"It's just preposterous, the idea that if a party comes third in terms of the number of votes, it still somehow has the right to continue swatting at Number 10 [Downing Street] and continue to lay claim to having the prime minister form the government," he said.This is foolish as if constitutional reform is so essential, the Liberal Democrats should use any opportunity to force it through, even if it means forming a coalition with the third placed party. If the system is potty and irrational, the sensible thing would be to change it as quickly as possible - and it is hard to see the Tories agreeing to strategic catastrophe that electoral reform would mean for them.
"What I'm saying here is pointing at a very, very irrational possible outcome of our potty electoral system, which is that a party which has spectacularly lost the election because fewer and fewer people are voting for it than any other party, can nonetheless, according to constitutional tradition and convention, still lay claim to providing the prime minister." (1)
The more sensible approach would be to say, bluntly, that some things are important enough to justify almost any means necessary to achieve them - even putting Gordon Brown back in Downing Street. At least, if a pragmatic dalliance with Labour produces PR, Clegg can say, "Well, that sucked for me, too, but now we never need to do that again."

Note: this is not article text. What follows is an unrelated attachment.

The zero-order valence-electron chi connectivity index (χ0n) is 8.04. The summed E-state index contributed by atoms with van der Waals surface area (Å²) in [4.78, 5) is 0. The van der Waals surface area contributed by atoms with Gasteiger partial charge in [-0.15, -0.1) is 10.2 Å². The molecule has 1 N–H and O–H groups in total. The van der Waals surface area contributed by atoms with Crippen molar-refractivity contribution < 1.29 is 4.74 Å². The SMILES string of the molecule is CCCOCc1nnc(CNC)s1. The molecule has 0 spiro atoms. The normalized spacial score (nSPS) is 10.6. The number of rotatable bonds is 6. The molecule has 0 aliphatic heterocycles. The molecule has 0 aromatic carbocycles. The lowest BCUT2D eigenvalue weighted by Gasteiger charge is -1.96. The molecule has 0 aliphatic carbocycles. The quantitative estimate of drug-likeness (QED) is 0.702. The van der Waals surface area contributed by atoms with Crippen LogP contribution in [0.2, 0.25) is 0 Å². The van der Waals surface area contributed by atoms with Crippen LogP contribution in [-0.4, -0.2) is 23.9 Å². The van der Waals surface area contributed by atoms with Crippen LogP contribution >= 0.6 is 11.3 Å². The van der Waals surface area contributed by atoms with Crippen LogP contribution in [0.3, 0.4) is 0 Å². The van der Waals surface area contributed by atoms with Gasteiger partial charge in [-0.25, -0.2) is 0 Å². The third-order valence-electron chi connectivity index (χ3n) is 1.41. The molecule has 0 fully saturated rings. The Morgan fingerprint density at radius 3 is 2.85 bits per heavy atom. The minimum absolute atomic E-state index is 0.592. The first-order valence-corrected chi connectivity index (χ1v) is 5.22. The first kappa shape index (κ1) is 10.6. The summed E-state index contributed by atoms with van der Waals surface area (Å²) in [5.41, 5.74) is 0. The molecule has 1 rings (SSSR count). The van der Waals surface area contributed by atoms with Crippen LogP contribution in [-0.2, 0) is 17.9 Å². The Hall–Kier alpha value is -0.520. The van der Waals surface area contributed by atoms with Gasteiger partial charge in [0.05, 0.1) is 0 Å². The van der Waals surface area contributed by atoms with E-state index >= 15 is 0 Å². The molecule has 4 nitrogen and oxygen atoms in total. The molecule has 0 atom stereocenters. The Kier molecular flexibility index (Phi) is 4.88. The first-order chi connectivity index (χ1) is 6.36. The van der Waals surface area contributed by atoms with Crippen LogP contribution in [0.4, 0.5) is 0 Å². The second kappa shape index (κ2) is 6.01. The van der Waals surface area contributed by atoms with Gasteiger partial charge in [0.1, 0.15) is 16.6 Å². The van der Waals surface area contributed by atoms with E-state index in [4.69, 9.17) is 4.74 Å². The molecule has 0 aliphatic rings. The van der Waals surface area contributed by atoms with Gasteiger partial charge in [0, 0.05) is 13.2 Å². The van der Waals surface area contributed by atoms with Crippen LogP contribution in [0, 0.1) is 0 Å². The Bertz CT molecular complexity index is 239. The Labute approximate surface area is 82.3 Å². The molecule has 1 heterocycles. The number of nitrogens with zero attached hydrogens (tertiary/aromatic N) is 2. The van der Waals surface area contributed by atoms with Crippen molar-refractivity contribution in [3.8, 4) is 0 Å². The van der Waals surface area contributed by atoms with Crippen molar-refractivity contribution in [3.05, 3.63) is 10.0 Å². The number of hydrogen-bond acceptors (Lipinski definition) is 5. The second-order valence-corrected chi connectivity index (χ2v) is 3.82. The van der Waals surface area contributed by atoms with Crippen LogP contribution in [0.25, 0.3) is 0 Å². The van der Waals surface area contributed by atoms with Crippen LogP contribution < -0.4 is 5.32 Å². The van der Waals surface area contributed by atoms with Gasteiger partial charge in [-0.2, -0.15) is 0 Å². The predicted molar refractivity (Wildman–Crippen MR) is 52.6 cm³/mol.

Instead, in a weird fit of scruple, he's decided to put principles first and go with the numbers. This is one time, probably, when the generally holier-than-thou Lib-Dems won't thank him for it. They've been suffering from the unfairness of First Past the Post since the party was formed. They've done enough of the principles, and they'd like something to show for it, thank you.
After all, it isn't like anyone is likely to thank him if he puts David Cameron in. The country will be worse of, as Cameron and his chancellor seem absolutely clueless. Given that an alliance with the Tories is unlikely to yield up the reforms the liberal Democrat voters want, they'll be even more unimpressed than the rest of us.
A further complication is the position this places the leftwing of the Liberal Democrats in. The social democrats, like myself, who can move quite comfortably between the Liberal Democrats and (old) Labour are left with no reason to support him.
Under First Past the Post, a strong liberal showing might produce an unlikely Labour victory from third place. So social democrats such as myself win twice over - economic progressive policies from Labour, and the Lib-dems (hopefully) curbing their coalition partner's authoritarian impulses, and forming Labour to make good on electoral and constitutional reform.
Now, if the social democrats vote Lib-Dem, it increases the likelihood of the party coalescing with the Tories, which in turn means a reduced likelihood of electoral reform and the end of progressive politics for a decade or so.
What would be the point of that?
1- "Clegg hints at Conservative coalition," by Phillip Williams. Published by ABC News, 26th of April, 2010. (http://www.abc.net.au/news/stories/2010/04/26/2882683.htm?section=world)